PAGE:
Re­nault Twingo

It may have been largely ig­nored for more than a year, but work has fi­nally be­gun on this util­i­tar­ian French clas­sic

Classic Car Weekly (UK) - - This Week - RICHARD KIL­PATRICK PROD­UCTS ED­I­TOR

After a re­cent project reshuf­fle emp­tied the work­shop, a small and for­lorn face peered out of the dark­est cor­ner. Former ed­i­tor Keith Adams’ mys­tery project, I’d taken it on at the same time as my Jaguar XJS, an­tic­i­pat­ing a need for a small warmup prior to tack­ling a V12 cylin­der head. As it hap­pened, the XJS was a much eas­ier fix, and the Twingo just sat there, wait­ing, as other cars came and went.

It’s worth re­mem­ber­ing that al­though this Twingo is a 2002 model, it was in­tro­duced a decade ear­lier. An econ­omy that still sup­ported ba­sic-level cars (pro­duc­tion of the Citroën 2CV6 had only ended two years prior, and the Re­nault 5 Cam­pus was still a best­seller) meant that the lit­tle Re­nault was on­point for stylish yet ba­sic trans­port, and be­ing left-hand drive only, feels ex­otic in the UK. A re­cent trip to France re­vealed that Paris is los­ing much of the au­to­mo­tive colour that once made it feel so dif­fer­ent from the UK, yet a lit­ter­ing of Twin­gos pro­vided a lit­tle bit of in­ter­est among the Audis, Kias and Škoda diesels clat­ter­ing around Gare du Nord.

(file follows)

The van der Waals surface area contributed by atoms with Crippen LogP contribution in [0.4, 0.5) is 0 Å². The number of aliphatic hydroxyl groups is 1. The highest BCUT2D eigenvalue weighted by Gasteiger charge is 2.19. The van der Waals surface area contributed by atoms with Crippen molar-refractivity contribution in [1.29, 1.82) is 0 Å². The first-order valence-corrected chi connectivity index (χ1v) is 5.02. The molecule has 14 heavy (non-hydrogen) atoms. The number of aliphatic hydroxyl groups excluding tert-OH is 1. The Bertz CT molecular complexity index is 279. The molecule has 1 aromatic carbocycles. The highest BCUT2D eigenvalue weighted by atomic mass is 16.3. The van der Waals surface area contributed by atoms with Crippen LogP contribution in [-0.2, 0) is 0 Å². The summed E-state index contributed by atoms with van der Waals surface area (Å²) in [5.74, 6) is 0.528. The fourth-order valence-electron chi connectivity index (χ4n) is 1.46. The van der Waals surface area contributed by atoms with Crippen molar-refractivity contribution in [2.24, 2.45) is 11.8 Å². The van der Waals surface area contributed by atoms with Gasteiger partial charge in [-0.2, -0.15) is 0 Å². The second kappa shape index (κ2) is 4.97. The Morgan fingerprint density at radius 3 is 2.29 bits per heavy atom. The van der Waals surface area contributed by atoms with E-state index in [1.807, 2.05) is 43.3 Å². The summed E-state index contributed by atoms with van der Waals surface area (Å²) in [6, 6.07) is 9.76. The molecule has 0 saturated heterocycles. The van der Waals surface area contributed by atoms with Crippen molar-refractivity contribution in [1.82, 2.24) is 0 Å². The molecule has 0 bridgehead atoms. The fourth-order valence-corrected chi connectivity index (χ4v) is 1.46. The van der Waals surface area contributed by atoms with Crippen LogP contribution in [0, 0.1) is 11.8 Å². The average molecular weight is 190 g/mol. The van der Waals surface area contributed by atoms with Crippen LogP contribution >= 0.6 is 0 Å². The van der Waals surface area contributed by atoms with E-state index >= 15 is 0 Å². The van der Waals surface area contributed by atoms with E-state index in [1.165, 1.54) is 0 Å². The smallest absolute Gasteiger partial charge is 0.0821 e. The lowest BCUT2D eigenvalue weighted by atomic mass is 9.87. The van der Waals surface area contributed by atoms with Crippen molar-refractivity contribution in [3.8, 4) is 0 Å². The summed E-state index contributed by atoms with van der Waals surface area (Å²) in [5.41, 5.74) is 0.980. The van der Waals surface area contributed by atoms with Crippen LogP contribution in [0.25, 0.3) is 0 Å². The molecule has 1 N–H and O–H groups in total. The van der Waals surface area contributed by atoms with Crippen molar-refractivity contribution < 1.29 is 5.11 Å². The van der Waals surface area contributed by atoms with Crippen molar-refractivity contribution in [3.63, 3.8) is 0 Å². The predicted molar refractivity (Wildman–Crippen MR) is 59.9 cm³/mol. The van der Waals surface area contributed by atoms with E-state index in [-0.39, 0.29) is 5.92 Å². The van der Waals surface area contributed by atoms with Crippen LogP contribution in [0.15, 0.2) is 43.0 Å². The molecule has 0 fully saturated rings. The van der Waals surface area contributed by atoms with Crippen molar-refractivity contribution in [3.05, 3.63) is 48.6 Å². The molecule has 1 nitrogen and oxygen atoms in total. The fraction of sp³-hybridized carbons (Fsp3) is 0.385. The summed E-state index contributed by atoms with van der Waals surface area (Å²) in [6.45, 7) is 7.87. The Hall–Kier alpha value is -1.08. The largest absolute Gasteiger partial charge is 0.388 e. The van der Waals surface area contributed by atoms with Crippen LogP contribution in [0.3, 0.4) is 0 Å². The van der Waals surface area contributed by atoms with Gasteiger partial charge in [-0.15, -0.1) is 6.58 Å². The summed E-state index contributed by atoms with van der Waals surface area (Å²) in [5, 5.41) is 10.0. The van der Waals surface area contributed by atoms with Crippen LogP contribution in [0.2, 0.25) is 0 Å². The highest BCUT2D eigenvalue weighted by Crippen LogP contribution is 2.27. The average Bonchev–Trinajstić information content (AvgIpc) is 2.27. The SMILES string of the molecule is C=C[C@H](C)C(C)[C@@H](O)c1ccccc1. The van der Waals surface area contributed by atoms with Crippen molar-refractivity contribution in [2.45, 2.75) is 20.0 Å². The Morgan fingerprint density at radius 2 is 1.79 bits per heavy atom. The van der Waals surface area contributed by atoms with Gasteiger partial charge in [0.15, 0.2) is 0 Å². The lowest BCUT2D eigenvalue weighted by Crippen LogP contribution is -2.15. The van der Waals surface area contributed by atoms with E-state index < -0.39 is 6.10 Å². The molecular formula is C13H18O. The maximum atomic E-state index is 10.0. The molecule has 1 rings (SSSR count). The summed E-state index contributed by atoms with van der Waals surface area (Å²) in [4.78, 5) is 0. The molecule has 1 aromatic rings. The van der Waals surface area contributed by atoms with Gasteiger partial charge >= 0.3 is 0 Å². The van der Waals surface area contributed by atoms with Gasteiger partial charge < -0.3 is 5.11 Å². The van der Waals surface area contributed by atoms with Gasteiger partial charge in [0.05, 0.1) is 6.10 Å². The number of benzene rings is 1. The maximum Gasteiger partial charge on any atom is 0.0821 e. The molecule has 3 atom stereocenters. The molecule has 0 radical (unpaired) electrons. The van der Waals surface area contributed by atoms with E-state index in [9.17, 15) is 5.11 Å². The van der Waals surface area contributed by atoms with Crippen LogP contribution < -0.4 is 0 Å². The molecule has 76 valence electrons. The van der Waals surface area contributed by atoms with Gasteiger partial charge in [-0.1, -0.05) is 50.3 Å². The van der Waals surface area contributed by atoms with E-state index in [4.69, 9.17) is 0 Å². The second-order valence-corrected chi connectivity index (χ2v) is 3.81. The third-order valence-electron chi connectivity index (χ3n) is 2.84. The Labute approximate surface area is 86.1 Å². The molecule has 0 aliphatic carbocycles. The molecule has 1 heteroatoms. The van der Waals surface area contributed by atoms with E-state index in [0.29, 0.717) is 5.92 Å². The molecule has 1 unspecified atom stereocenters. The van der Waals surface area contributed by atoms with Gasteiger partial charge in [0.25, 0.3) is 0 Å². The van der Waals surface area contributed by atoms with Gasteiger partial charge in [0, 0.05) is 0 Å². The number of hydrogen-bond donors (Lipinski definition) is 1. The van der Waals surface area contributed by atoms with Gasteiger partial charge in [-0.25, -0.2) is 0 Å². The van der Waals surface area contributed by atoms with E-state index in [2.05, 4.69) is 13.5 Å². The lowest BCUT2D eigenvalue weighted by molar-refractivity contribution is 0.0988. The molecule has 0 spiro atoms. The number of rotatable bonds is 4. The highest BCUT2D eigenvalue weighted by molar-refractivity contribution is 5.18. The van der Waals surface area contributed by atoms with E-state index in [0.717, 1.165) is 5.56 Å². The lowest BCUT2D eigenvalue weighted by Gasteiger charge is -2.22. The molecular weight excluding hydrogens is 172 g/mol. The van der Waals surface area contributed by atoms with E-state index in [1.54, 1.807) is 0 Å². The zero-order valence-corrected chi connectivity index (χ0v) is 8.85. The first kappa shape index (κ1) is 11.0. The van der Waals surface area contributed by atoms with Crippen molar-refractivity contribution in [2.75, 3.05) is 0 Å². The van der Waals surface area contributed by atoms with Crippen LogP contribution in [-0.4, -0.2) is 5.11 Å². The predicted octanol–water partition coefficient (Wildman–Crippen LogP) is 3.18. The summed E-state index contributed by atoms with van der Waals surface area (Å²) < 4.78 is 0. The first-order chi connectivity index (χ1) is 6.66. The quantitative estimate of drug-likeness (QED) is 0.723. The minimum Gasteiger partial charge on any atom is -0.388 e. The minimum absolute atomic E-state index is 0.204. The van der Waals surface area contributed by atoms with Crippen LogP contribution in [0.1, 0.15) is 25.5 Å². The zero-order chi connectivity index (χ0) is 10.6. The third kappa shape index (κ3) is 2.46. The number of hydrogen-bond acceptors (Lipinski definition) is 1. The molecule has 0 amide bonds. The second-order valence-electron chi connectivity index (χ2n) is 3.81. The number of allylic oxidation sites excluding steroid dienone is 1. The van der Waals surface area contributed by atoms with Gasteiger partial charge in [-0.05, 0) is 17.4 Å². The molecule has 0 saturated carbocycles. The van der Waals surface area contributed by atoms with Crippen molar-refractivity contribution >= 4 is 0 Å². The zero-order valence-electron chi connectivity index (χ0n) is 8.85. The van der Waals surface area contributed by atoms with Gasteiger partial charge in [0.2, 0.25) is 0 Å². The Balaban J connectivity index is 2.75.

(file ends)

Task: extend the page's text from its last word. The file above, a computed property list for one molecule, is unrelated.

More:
Glanc­ing at the slim pil­lars and panoramic glass roof, it struck me that it would still be a cheap and eco­nom­i­cal lit­tle car, even if I had to pay some­one to fix it. It had come in to the work­shop with a mis­fire fol­low­ing cylin­der head gas­ket fail­ure be­tween cylin­ders two and three, ver­i­fied with a borescope and by the pres­ence of a lot of oil.

That felt a bit de­featist, though; this car is about as ba­sic as they come, so why couldn’t I do it? I set my­self a tar­get of do­ing one hour of work on the car, ev­ery day, un­til it was done.

As I stripped the engine bay, it be­came clear that there was more wrong with the car than I first thought; the ra­di­a­tor was gummed up with foul grey goo and there was oil all over the back of the engine. The his­tory file shows that the re­quired km/h to mph adap­tor has been in­stalled, mean­ing the 127,000 units dis­played could largely be miles – it has spent a lot of time in the UK. Was it re­ally worth all this ef­fort?

A brand-new new-old-stock Re­nault engine from Ren­parts, a spe­cial­ist breaker near Don­caster, pro­vided the an­swer. At £475 with a 12-month war­ranty, com­pared to fork­ing out £100 for gas­kets, £100 for a tim­ing belt, and fit­ting it all to a rusty, high-ish mileage block, it was a no-brainer. With a new clutch fit­ted at the same time, the lit­tle Twingo should be good for years to come. Mean­while, I’m us­ing those planned hours to re­move and clean the old engine’s an­cil­lar­ies and rust­proof the in­ner wings.

Paus­ing to fold all the seats flat, and gaze up out of the huge glass roof, it seemed re­mark­able to me that peo­ple have been so quick to aban­don cool cars like this for hor­ri­ble closed-in minia­ture tanks like the Nis­san Juke.

Ba­sic in­te­rior has re­sisted 15 years of wear and tear very well.

That’s a lot of oil, most of it where it’s re­ally not sup­posed to be, ei­ther.

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